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Winter Solstice

December at BIOM: The energy of forest and garden is low in the roots, and sinking deeper.

Days are short in the northern hemisphere. The air is cold: maple and alder bare; grey light replacing leaves—cedar, hemlock and fir are Winter’s green.

As we approach Winter Solstice.

This darkest time of year is why we have the tradition of lighting things up for the holidays; an innate celebration of the ‘Return of the Light.’


Winter is YIN

Winter solitude ~
in a world of one color
the sound of wind ~ basho


We live in a world of contrasts: day and night, summer and winter, joy and sorrow; all kinds of two-sides-of-the-coin relationships. In nature our best examples are: water and cold; dark and stillness; quiet and receptiveness. All of these ‘qualities’ are Yin.

Now is a good time to take a few long ... slow ... deep breaths; then ‘feel’ how you feel.

The important thing to remember Health-WISE this time of year is this: CONSERVE your energy—your Chi; by doing, so you’ll INVEST in your HEALTH.


To be in sync with the Yin way of doing things in Winter is to be in BALANCE, in HARMONY, with yourself and what’s going on around you.


Staying Healthy In Autumn

Seasons change, and your body and mental outlook change with them in predictable ways. Oriental medicine combines knowledge of seasonal characteristics with your unique health situation to balance your energy (chi) to help you adapt and thrive during the cool, crisp months of autumn.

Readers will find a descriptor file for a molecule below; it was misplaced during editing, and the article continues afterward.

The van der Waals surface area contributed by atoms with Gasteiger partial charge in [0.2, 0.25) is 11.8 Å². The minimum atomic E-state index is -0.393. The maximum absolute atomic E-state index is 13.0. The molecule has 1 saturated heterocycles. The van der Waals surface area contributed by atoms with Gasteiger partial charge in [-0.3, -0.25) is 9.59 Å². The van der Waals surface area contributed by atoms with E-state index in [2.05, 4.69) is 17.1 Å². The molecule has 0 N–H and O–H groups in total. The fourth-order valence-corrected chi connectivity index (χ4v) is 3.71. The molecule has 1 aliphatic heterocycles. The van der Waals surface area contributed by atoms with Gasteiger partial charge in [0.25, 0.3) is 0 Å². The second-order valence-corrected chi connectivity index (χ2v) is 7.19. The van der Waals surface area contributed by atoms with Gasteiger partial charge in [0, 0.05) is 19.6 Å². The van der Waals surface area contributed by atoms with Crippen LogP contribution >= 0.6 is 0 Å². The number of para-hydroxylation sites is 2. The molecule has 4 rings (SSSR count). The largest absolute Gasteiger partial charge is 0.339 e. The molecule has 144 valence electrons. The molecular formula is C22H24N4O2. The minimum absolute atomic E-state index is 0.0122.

The Metal Element
Every season is associated with one of the Five Elements, and for autumn, the element is Metal—the energetic force that governs the health and functionality of your Lungs and Large Intestine.

Pictures of Health

According to Taoist 5 Element Theory, the Lungs are the primary influence affecting the immune system. So during autumn, it’s important to eat food that builds the overall health of the Lungs to strengthen your immune system now, and in preparation for winter.

Autumn Health Problems

Because the Lungs are most sensitive during autumn, this is a time to focus on preventing or responding to colds, coughs, sore throat, and the like. And for people already predisposed to lung problems, such as bronchitis, pneumonia, and emphysema, autumn is the time to take precautions to minimize your vulnerability as we advance towards winter.

Avoid Drafts and Breezes. Temperatures are dropping, evenings are getting cooler, and in some places breezes are picking up as seasonal winds begin to blow. During this time, you need to be mindful of breezes that make you feel chilly. To avoid getting sick, keep your neck, wrists, and ankles from being exposed to wind and drafts. This is a likely way for an illness to start.

Be Aware of Dryness. During autumn, slowly increasing wind and cold begins to create dryness in the air, which affects your skin and Lungs. The effects of the natural tendency toward dryness in autumn are magnified as you begin to turn on the heat—at home, at work, and in the car—to take the chill out of the air.